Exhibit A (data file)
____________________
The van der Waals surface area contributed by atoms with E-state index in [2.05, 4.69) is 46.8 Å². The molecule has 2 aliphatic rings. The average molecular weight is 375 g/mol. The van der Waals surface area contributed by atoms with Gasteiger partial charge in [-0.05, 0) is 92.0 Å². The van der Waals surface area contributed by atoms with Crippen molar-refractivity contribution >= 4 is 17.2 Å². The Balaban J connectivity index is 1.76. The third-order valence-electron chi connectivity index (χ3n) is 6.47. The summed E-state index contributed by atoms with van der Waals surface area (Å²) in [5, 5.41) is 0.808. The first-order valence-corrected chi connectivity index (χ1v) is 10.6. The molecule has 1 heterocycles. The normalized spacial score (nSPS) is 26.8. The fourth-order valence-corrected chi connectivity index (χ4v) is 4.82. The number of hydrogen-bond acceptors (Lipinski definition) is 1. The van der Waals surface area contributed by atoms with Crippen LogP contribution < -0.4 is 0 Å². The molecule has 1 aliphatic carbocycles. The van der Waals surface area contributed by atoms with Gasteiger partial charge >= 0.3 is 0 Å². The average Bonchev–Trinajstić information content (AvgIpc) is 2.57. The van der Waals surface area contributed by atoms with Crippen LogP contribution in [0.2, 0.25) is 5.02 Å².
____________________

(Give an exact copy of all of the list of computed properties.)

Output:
The van der Waals surface area contributed by atoms with E-state index in [2.05, 4.69) is 46.8 Å². The molecule has 2 aliphatic rings. The average molecular weight is 375 g/mol. The van der Waals surface area contributed by atoms with Gasteiger partial charge in [-0.05, 0) is 92.0 Å². The van der Waals surface area contributed by atoms with Crippen molar-refractivity contribution >= 4 is 17.2 Å². The Balaban J connectivity index is 1.76. The third-order valence-electron chi connectivity index (χ3n) is 6.47. The summed E-state index contributed by atoms with van der Waals surface area (Å²) in [5, 5.41) is 0.808. The first-order valence-corrected chi connectivity index (χ1v) is 10.6. The molecule has 1 heterocycles. The normalized spacial score (nSPS) is 26.8. The fourth-order valence-corrected chi connectivity index (χ4v) is 4.82. The number of hydrogen-bond acceptors (Lipinski definition) is 1. The van der Waals surface area contributed by atoms with Crippen LogP contribution < -0.4 is 0 Å². The molecule has 1 aliphatic carbocycles. The van der Waals surface area contributed by atoms with Gasteiger partial charge >= 0.3 is 0 Å². The average Bonchev–Trinajstić information content (AvgIpc) is 2.57. The van der Waals surface area contributed by atoms with Crippen LogP contribution in [0.2, 0.25) is 5.02 Å².